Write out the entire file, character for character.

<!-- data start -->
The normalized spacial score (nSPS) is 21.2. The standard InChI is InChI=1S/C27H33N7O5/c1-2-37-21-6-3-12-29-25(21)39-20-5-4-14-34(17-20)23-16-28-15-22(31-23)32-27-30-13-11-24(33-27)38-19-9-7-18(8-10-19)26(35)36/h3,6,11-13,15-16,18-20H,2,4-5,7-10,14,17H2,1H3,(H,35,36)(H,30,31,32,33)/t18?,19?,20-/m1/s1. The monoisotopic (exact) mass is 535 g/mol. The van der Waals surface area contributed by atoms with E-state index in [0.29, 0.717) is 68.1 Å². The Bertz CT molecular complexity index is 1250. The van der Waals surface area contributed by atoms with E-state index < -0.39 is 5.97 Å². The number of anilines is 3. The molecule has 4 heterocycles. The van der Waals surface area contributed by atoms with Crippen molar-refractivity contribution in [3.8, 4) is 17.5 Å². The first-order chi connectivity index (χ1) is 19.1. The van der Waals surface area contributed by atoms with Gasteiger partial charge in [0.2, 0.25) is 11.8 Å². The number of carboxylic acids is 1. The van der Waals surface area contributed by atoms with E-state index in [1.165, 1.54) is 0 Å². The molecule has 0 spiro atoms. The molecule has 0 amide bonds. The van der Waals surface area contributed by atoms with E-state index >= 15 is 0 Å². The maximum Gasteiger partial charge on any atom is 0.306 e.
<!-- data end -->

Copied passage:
The normalized spacial score (nSPS) is 21.2. The standard InChI is InChI=1S/C27H33N7O5/c1-2-37-21-6-3-12-29-25(21)39-20-5-4-14-34(17-20)23-16-28-15-22(31-23)32-27-30-13-11-24(33-27)38-19-9-7-18(8-10-19)26(35)36/h3,6,11-13,15-16,18-20H,2,4-5,7-10,14,17H2,1H3,(H,35,36)(H,30,31,32,33)/t18?,19?,20-/m1/s1. The monoisotopic (exact) mass is 535 g/mol. The van der Waals surface area contributed by atoms with E-state index in [0.29, 0.717) is 68.1 Å². The Bertz CT molecular complexity index is 1250. The van der Waals surface area contributed by atoms with E-state index < -0.39 is 5.97 Å². The number of anilines is 3. The molecule has 4 heterocycles. The van der Waals surface area contributed by atoms with Crippen molar-refractivity contribution in [3.8, 4) is 17.5 Å². The first-order chi connectivity index (χ1) is 19.1. The van der Waals surface area contributed by atoms with Gasteiger partial charge in [0.2, 0.25) is 11.8 Å². The number of carboxylic acids is 1. The van der Waals surface area contributed by atoms with E-state index in [1.165, 1.54) is 0 Å². The molecule has 0 spiro atoms. The molecule has 0 amide bonds. The van der Waals surface area contributed by atoms with E-state index >= 15 is 0 Å². The maximum Gasteiger partial charge on any atom is 0.306 e.